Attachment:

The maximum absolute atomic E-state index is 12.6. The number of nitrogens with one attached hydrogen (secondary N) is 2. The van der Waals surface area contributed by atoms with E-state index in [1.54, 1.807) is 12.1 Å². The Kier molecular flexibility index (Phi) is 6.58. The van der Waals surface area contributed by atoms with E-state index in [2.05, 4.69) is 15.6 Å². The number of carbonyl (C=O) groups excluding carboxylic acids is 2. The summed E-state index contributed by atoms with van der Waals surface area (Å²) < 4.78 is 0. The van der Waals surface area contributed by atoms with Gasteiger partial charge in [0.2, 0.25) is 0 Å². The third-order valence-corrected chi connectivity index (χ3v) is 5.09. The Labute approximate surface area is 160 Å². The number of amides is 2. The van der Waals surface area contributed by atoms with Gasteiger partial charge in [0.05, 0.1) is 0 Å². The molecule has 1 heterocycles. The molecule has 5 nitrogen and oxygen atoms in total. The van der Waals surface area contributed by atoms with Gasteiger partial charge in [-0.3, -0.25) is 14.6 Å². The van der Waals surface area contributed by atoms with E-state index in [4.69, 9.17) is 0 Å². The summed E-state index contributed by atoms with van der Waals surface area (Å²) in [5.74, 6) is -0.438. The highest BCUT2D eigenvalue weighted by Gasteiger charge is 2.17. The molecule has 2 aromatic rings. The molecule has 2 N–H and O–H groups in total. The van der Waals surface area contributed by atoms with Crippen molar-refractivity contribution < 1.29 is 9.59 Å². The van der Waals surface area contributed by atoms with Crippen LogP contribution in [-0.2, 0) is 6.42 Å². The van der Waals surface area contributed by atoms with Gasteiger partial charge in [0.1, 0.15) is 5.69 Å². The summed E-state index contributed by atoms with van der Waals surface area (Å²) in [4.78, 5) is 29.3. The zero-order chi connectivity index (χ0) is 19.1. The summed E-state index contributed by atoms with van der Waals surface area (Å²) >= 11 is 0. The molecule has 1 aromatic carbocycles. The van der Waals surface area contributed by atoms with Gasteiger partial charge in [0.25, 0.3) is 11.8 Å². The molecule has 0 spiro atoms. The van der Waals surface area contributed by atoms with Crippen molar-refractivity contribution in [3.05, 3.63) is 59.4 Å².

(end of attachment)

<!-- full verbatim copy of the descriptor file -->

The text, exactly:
The maximum absolute atomic E-state index is 12.6. The number of nitrogens with one attached hydrogen (secondary N) is 2. The van der Waals surface area contributed by atoms with E-state index in [1.54, 1.807) is 12.1 Å². The Kier molecular flexibility index (Phi) is 6.58. The van der Waals surface area contributed by atoms with E-state index in [2.05, 4.69) is 15.6 Å². The number of carbonyl (C=O) groups excluding carboxylic acids is 2. The summed E-state index contributed by atoms with van der Waals surface area (Å²) < 4.78 is 0. The van der Waals surface area contributed by atoms with Gasteiger partial charge in [0.2, 0.25) is 0 Å². The third-order valence-corrected chi connectivity index (χ3v) is 5.09. The Labute approximate surface area is 160 Å². The number of amides is 2. The van der Waals surface area contributed by atoms with Gasteiger partial charge in [0.05, 0.1) is 0 Å². The molecule has 1 heterocycles. The molecule has 5 nitrogen and oxygen atoms in total. The van der Waals surface area contributed by atoms with Gasteiger partial charge in [-0.3, -0.25) is 14.6 Å². The van der Waals surface area contributed by atoms with E-state index in [4.69, 9.17) is 0 Å². The summed E-state index contributed by atoms with van der Waals surface area (Å²) in [5.74, 6) is -0.438. The highest BCUT2D eigenvalue weighted by Gasteiger charge is 2.17. The molecule has 2 aromatic rings. The molecule has 2 N–H and O–H groups in total. The van der Waals surface area contributed by atoms with Crippen molar-refractivity contribution < 1.29 is 9.59 Å². The van der Waals surface area contributed by atoms with Crippen LogP contribution in [-0.2, 0) is 6.42 Å². The van der Waals surface area contributed by atoms with Gasteiger partial charge in [0.1, 0.15) is 5.69 Å². The summed E-state index contributed by atoms with van der Waals surface area (Å²) in [4.78, 5) is 29.3. The zero-order chi connectivity index (χ0) is 19.1. The summed E-state index contributed by atoms with van der Waals surface area (Å²) >= 11 is 0. The molecule has 1 aromatic carbocycles. The van der Waals surface area contributed by atoms with Gasteiger partial charge in [0.25, 0.3) is 11.8 Å². The molecule has 0 spiro atoms. The van der Waals surface area contributed by atoms with Crippen molar-refractivity contribution in [3.05, 3.63) is 59.4 Å².